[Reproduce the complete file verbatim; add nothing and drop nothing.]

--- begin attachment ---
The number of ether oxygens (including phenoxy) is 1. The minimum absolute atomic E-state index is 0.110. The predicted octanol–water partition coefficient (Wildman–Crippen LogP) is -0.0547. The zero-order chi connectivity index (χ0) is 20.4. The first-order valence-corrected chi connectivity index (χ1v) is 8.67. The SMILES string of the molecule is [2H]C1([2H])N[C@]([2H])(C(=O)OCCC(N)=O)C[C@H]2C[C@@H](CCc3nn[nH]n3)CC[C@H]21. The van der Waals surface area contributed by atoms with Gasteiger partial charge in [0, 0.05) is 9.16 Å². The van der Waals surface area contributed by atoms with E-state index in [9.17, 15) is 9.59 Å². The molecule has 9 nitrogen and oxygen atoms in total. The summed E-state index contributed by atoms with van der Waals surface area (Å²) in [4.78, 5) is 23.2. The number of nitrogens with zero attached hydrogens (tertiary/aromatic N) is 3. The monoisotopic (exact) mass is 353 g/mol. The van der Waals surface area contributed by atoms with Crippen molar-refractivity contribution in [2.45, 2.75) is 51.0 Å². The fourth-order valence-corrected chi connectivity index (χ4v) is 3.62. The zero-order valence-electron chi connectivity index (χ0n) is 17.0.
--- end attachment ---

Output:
The number of ether oxygens (including phenoxy) is 1. The minimum absolute atomic E-state index is 0.110. The predicted octanol–water partition coefficient (Wildman–Crippen LogP) is -0.0547. The zero-order chi connectivity index (χ0) is 20.4. The first-order valence-corrected chi connectivity index (χ1v) is 8.67. The SMILES string of the molecule is [2H]C1([2H])N[C@]([2H])(C(=O)OCCC(N)=O)C[C@H]2C[C@@H](CCc3nn[nH]n3)CC[C@H]21. The van der Waals surface area contributed by atoms with Gasteiger partial charge in [0, 0.05) is 9.16 Å². The van der Waals surface area contributed by atoms with E-state index in [9.17, 15) is 9.59 Å². The molecule has 9 nitrogen and oxygen atoms in total. The summed E-state index contributed by atoms with van der Waals surface area (Å²) in [4.78, 5) is 23.2. The number of nitrogens with zero attached hydrogens (tertiary/aromatic N) is 3. The monoisotopic (exact) mass is 353 g/mol. The van der Waals surface area contributed by atoms with Crippen molar-refractivity contribution in [2.45, 2.75) is 51.0 Å². The fourth-order valence-corrected chi connectivity index (χ4v) is 3.62. The zero-order valence-electron chi connectivity index (χ0n) is 17.0.